In a 2015 survey by KPMG, 97 percent of the global CEOs surveyed said attracting and retaining finance talent is critical, but only 33 percent were satisfied with their CFO in this area.3 Generally speaking, the amount of time you devote to coaching, on-the-job training, and assignment rotations should be significant.
When your role as CFO requires taking on more responsibilities, the people immediately under you will also be affected by the load. They need to be talented, knowledgeable people you can trust to do the job right. It’s up to you to build that team and raise them up to the highest level they are capable of achieving. People want to work for someone who, when they meet for one-on-ones or performance reviews, makes them feel less like they got sent to the principal’s office and more like they’re checking in with their baseball coach who has been helping them perfect their swing.
- Create a Data-First Culture
Big data can be overwhelming, but it provides critical information in real time. If you can simplify and interpret the data, you can gain insights that will drive strategy in the most effective direction.
Start by simply embracing the potential that hides in data. If you can unlock the information, analytics can deliver keys for learning and growth. When the CFO approaches data with this attitude, it inspires others to do so as well — even those who are not formally trained in analyzing data. When more people are excited about data and able to utilize it, there are more opportunities for group learning.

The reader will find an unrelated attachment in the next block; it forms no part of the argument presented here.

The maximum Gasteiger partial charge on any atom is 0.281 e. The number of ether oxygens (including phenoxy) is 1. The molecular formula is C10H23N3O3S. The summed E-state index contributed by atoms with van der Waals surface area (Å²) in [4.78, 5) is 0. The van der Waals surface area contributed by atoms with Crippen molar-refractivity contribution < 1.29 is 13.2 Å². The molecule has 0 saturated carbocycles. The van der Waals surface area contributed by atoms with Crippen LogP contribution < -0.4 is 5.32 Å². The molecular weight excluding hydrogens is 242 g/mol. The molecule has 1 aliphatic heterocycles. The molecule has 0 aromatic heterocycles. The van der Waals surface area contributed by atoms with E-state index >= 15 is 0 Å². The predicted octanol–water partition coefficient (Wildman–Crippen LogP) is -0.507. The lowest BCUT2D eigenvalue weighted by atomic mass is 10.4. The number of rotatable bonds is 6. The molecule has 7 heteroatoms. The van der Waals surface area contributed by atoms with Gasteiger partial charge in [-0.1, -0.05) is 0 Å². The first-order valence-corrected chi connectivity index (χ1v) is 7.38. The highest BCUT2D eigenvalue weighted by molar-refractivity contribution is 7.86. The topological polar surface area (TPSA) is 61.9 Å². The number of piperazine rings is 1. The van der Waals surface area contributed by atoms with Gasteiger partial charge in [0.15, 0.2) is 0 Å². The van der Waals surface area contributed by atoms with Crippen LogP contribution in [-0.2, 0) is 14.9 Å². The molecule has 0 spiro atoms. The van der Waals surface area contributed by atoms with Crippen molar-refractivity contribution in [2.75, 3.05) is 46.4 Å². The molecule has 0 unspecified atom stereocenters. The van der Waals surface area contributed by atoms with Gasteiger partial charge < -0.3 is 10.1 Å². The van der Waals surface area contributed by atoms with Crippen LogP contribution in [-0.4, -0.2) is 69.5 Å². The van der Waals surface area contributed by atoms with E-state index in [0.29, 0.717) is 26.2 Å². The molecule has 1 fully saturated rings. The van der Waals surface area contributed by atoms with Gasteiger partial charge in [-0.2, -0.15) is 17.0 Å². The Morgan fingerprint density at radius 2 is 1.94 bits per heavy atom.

A data-first culture is born out of a common understanding that data and proper data assessment can unlock vast potential for the organization. When you achieve this culture, everyone knows that his or her voice is both knowledgeable and valued.
In many ways, the role of CFO looks different at every foundation, just as foundations look different from one another and from for-profit businesses. But there are many best practices that apply across the board and many more that apply to a large percentage of settings. Consider these guidelines through the lens of your foundation and use your financial expertise to inspire change and increase the reach of your mission.